The future of Ron Howard’s ambitious adaptation of The Dark Tower series looks to be growing decidedly more grim with each passing day. Concerns over the project’s massive budget recently forced Universal to hit the brakes on the production.
Howard quickly jumped into damage control mode and insisted that everything was still on track, but his interest in an assortment of new films seems to indicate that we probably won’t be seeing Roland Deschain on the big screen anytime soon.
Howard and his Imagine Entertainment partner Brian Grazer will produce Spy Vs. Spy alongside David Koepp. John Kamps (Premium Rush, Ghost Town) is set to write the screenplay. Deadline affirms that the film will stay true to the spirit of its source material and describes it as “a physical and highly visual action comedy with two spies going mano a mano in ruthless fashion.”
Howard is also attached to direct Rush – a film based on the real life rivalry that existed between Formula One drivers James Hunt and Niki Lauda. The script was written by Academy Award-nominee Peter Morgan, who recently collaborated with Howard on Frost/Nixon. Paul Greengrass previously expressed interest in the project, but ultimately chose to make Maersk Alabama instead.
Howard has also been offered a new Frankenstein feature that’s set up at 20th Century Fox – so clearly he has no shortage of options. The question remains, though – is he simply trying to squeeze in another film before The Dark Tower gets underway or is this further evidence that the beleaguered production is headed for development hell?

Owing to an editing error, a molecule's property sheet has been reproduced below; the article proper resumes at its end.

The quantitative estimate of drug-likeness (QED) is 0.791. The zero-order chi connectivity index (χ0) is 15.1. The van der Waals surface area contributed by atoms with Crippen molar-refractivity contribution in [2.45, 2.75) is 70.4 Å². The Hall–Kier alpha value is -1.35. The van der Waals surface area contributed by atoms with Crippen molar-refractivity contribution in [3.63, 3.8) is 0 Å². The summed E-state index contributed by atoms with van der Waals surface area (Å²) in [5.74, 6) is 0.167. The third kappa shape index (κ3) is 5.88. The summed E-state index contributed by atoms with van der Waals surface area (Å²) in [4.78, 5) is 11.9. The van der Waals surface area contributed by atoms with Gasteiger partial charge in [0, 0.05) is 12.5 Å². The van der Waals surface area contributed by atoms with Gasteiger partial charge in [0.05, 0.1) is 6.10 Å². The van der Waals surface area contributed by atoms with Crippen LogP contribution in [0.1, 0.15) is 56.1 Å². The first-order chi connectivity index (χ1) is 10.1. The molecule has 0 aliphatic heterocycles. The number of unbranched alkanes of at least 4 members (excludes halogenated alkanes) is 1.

Vulture seems to think it’s the latter. They’ve heard that the reason Howard is suddenly circling so many other films is that word has started to spread through Hollywood that the prolific director’s relationship with The Dark Tower is about to come to an end. Universal has yet to approve of the latest batch of rewrites, but Howard was optimistic that he’d get an official green light by the end of the summer. If that turns out to be the case, his priorities could potentially shift once again.
The problem is that even with a reduced budget, The Dark Tower is still a risky endeavor for the studio. The epic story is set to unfold over the course of three theatrical films and two television mini series – a strategy which puts an immense amount of pressure on the inaugural film. If it failed to perform as expected, production on the first season of the television series would already be underway.
It seems like an intriguing gamble, but it might not be one that Universal is prepared to make at this time. They already nixed plans for Guillermo del Toro’s adaptation of At the Mountains of Madness for similar reasons – and right now it looks as if The Dark Tower is coming dangerously close to suffering the same fate.
Rush sounds like a promising film, but something tells me that Spy Vs. Spy won’t be much of a consolation for fans that were ready to see The Dark Tower brought to life.